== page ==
Then,  “I’m In!” by committing to give more than my tithe to support the church so that our staff can minister and do the work they are called to do and so that our congregation can move forward with the work God has called us to do.  I give so that mission work here in Lumberton and around the world will continue.  I also give because it is an act of worship to sacrificially give so that others will be blessed.

Finally, “I’m In!” because I want to serve God by serving others.  Right now I am serving my husband by staying with him each day and fulfilling our vows of “in sickness and in health.”  It is my privilege to visit others at Glen Flora and to send cards in times of bereavement, sickness and celebration.  “I’m In!” because I love to study God’s Word each day as I prepare to teach on Sunday and as I prepare mission programs for the Glen Flora Circle. I am committed to serving as God calls me and in whatever circumstances life brings.

Let’s all join together and be a part of “I’m In!”   There is still hope for God’s church because Christ died for it and we need to continually grow in loving Him and each other.

“Youth Mission Trip 2017” by Doug Reedy

Last August, when the Youth Committee and I met to plan the 2016-2017 year, we decided to raise the participation requirements quite high for going on the mission trip.  This, combined with a shorter trip, has left us with a much smaller group than we have become accustomed to traveling with to M-Fuge.  Although I expected them to be disappointed in this year’s numbers, the youth going on the trip are more excited for M-Fuge than I can ever remember.

Many of the youth going this year have reminded me that the smaller trips are often the best.  Some years I’m up late each night talking and praying individually with different youth into the early morning hours and still don’t get to have a one on one conversation with everyone.  This year, it is entirely possible I will be able to.

Some years, youth stay within their individual cliques as much as possible.  This year, I don’t expect that.  Everyone going has been hyper involved with our youth group this year, and some are becoming more involved with our church at large.  They are a close knit group already, and I expect them to grow closer.

For numerous reasons, I feel this year’s trip will be amazing.  I am expecting the Holy Spirit to move throughout our group and each individual attending.  Our hearts are open, and when hearts are open God never disappoints.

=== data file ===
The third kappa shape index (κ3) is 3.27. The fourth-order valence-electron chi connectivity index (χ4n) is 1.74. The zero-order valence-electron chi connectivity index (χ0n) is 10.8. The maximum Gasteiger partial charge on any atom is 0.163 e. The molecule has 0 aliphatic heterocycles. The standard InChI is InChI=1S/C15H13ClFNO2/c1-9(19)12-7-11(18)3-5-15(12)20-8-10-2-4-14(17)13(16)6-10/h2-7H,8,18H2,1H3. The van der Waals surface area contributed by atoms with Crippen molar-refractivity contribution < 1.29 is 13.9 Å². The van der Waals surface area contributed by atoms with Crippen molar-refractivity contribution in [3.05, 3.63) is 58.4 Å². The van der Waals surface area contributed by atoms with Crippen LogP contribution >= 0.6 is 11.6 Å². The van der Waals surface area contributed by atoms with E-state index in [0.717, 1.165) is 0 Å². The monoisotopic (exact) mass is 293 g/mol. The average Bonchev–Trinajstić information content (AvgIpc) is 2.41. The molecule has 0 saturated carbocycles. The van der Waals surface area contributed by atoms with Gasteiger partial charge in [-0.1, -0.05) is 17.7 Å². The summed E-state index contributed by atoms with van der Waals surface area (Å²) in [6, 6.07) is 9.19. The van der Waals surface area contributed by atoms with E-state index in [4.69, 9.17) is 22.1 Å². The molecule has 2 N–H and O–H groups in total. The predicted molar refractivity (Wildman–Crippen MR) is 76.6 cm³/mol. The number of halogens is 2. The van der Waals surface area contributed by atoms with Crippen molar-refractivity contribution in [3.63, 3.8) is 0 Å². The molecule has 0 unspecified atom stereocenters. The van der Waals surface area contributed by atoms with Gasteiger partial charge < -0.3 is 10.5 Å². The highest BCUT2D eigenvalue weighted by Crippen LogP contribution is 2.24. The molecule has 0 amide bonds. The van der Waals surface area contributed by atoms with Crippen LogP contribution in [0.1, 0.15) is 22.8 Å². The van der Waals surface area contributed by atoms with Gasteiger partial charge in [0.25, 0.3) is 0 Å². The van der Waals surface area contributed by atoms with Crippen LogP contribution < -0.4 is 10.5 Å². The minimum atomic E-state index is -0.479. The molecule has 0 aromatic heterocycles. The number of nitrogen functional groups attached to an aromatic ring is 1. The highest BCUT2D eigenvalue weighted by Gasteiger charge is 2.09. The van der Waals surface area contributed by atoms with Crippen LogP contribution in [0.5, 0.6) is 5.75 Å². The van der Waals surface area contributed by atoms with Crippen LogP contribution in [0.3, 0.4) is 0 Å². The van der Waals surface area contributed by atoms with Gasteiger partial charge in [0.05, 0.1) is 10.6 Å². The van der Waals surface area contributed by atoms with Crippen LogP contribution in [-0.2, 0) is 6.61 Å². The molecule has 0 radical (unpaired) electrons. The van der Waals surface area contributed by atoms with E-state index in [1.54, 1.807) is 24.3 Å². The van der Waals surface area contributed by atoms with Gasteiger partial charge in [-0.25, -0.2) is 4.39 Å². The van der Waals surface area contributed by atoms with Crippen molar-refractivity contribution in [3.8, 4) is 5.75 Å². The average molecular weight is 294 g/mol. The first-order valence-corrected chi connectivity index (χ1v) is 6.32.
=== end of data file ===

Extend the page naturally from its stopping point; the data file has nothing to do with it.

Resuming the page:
Please be in prayer for us.  Pray for individual decisions to be made.  Pray for damaged friendships to mend.  Play for youth who have never seen themselves as leaders to step up and lead.  Pray for unity.  Pray for our safety.  This year we bring a smaller, yet more committed group to Charleston asking for guidance from God.  Pray God will use us, especially these youth, to grow the Kingdom in ways we have not imagined.

Peace, Doug

“Thank You for saying I’m In” by David Elks

Sunday was a terrific day at First Baptist. We worshiped. We learned. We had fellowship and we made commitments. “Thank you” is the only way I know to say it, but those two words do not adequately express my gratitude for you and the responses you have made to the “I’m In” emphasis. To date, we have received commitment cards from nearly one hundred individuals, and each reflects your sincere desire to give your best to the growth of our church. If you have not returned your card yet, it is not too late! Mail it or bring it with you on Sunday, or fill out our online commitment card. We want to hear from you because every prayer, act of service and financial gift is important. For those who are offering to increase your service, I want to mention a few opportunities that are coming up this summer. I am including the date of the event/project and the minister you need to contact for additional information.

  • Community Café is on the third Saturday of each month—David
  • Prepare Communion on July 2—David or Erin
  • Greeter at Music Day Camp Concert on August 4—Erin
  • Office Volunteer—David
  • Offertory Prayer and/or Scripture Reading in Worship—Erin
  • Nursery Volunteers—Erin
  • Children’s Mini-Camp Helpers (June 27-29, July 18-20)—Erin
  • Greet and host Mission Team (July 15-22)—Doug
  • Friends of Jesus—David or Doug
  • Early Childhood Ministry (readers, tutor)—David or Erin

This is not an exhaustive list of ministries you can participate in. In fact, you can probably think of several ways to be the presence of Christ to our community. Take a closer look at the people you meet and activities you participate in on a daily basis. Do you see any unmet needs? Is God prompting you to help? We are only limited by our imaginations and willingness to try. Once again, “thank you!” for all that you are doing to share the love of Jesus Christ and to grow the ministry of our church.

Peace, David

“About our I’m In emphasis this Sunday” by David Elks